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OPINIONBLOG

Virtual Playground Fight

June 12, 2005

Should parents control what their kids learn at every step, or step aside and let the teachers do their job? The Times' Opinion Manufacturing Division asked teachers, parents and education policymakers to participate in an online debate of this question June 5 and 6. Here are excerpts. To read the whole discussion and join the debate today, go to latimes.com/opinionblog.

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When parents from failing urban schools become involved ... it often leads to increased conflict and tension. This is because [they] question why music, art and even recess have been taken away from children at some schools, or why the curriculum has become little more than extended test preparation.... If they get too involved, these parents may begin to demand greater equity in resources and in the quality of education their children receive.

Pedro Noguera, sociology professor, New York University's Steinhardt School of Education

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Our modern, large urban school system could not be more unfriendly to parents. [One way to alleviate that would be] co-locating schools with libraries, health facilities and parks, as well as government offices, so our neighborhood schools become part of the community, not chained up at 3 p.m.

Bob Hertzberg, former Assembly speaker and Los Angeles mayoral candidate

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COMMENT:

Easy answer Bob ... Vouchers. But your CTA and AFT friends (meaning campaign donors) care more about their members than the children.

-- Flap

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All this works great, unless you live in a place where the school is older than your grandparents and hasn't had renovations ever.

-- Eric

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My community in New Jersey uses the schools as its own. The fields are filled year round ... [and] the school auditorium is a performance space. [What's required] is that schools have enough money to maintain the facilities and pay for utilities. Maybe Hertzberg can squeeze some money out of Sacramento [to do the same for L.A. communities].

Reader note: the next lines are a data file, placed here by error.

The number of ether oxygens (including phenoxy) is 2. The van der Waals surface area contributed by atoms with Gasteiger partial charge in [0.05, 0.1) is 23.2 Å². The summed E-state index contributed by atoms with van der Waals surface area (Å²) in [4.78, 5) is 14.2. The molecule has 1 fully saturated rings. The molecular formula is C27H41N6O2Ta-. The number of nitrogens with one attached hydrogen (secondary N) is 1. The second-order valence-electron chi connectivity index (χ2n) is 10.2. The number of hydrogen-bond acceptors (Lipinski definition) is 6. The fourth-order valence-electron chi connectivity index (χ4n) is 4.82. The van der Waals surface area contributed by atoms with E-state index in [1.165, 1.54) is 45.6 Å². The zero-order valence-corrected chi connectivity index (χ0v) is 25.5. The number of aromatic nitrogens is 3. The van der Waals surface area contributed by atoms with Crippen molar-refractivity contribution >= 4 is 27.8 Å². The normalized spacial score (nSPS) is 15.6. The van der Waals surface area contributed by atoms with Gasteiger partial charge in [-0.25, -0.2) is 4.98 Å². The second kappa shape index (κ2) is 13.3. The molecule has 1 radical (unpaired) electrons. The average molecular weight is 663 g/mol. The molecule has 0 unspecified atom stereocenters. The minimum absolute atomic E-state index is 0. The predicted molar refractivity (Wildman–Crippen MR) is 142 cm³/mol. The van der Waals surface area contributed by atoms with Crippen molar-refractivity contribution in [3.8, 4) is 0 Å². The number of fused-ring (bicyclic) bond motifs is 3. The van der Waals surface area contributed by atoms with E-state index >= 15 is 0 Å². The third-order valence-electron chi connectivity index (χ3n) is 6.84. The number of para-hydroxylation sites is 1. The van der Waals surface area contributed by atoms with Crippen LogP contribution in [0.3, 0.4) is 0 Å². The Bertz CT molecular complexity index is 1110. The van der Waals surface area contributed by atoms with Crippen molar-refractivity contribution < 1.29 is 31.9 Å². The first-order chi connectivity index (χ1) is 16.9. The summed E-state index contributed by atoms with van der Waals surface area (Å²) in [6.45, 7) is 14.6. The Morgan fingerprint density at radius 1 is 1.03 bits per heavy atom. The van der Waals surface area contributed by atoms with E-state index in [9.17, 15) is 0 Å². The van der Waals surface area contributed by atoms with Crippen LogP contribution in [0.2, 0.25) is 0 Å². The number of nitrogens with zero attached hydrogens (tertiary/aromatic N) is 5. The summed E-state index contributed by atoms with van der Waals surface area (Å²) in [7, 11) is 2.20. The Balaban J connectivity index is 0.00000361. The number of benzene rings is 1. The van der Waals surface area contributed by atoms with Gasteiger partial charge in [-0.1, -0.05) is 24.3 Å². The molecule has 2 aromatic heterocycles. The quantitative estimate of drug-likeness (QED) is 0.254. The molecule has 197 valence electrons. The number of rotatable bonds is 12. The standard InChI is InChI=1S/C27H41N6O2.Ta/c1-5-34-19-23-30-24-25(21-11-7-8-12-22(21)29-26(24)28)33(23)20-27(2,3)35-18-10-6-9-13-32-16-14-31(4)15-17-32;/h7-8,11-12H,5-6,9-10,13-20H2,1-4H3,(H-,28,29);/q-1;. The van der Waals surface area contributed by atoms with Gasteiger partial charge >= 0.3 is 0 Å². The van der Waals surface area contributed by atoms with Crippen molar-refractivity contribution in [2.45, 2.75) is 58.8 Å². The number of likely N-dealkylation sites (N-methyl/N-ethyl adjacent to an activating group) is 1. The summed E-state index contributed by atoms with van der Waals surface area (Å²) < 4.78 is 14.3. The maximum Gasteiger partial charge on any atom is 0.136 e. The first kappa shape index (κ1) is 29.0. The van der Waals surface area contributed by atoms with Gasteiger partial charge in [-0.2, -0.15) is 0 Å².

-- Richard Lee Colvin, director of the Hechinger Institute on Education and the Media at Columbia University

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Just take a look at a map of "failing" schools in LAUSD. Then take a map of poverty concentrations. Excepting a few "resilient" schools, it is almost a perfect overlay. Yet somehow we talk about this at "education" conferences but not in the parent conferences that really matter.

-- Steve Zimmer, a teacher and counselor at Marshall High School, is family services director for Elysian Valley United community center

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Many [high school students] don't like to attend school or do homework. I can teach my best, summon all my enthusiasm, and if a student's still apathetic, I cannot MAKE him or her learn. Neither can I "punish" a student with anything more than an "F" in the class, and too many students regard their multiple fails with utter calmness. That's where parents should come in, with praise, bribes, threats, discipline -- whatever it takes.

-- Lori Elizabeth Pike, English teacher at San Fernando High

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COMMENT:

Schools shouldn't make having involved parents the criteria for students' success. They need to work directly with students [to motivate them] to do whatever it takes to go to college or community college or trade school on their own.

Richard Colvin

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The problem in most schools today is not that teachers or parents are the most able to help; it is that the problems in the classroom are so diverse and pervasive there is little time for teaching left.

Leigh

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I have been looking for the parent-engagement magic formula -- and have not given up but am somewhat disheartened when 2,000 mailers or 500 phone calls bring in 30 parents for an important school meeting.

Bob

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Urban parents still possess a phobia about mathematics and often feel they cannot "help" their children with their homework. My retort is always the story of my own parents, both teachers with master's degrees from prestigious institutions, who took one look at my high school course work (AP Math, AP Biology, Physics, AP Latin, etc.) and simply told me, "We cannot help you with these classes, but we still expect your best effort and performance."

-- Peter

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Students need support from their parents but most important they need attention.

Jose

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Some parents trust their kids too much, which is fine when they are doing their work, but it's not when they don't.

Anabel

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If a student's parents are involved not just in academics but also in extracurricular activities, the student feels more confident and becomes more disciplined in school work overall.

Karen

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I find it disturbing that more and more parents these days are expecting the school system to raise their children and not taking responsibility for raising their own children.

Samara

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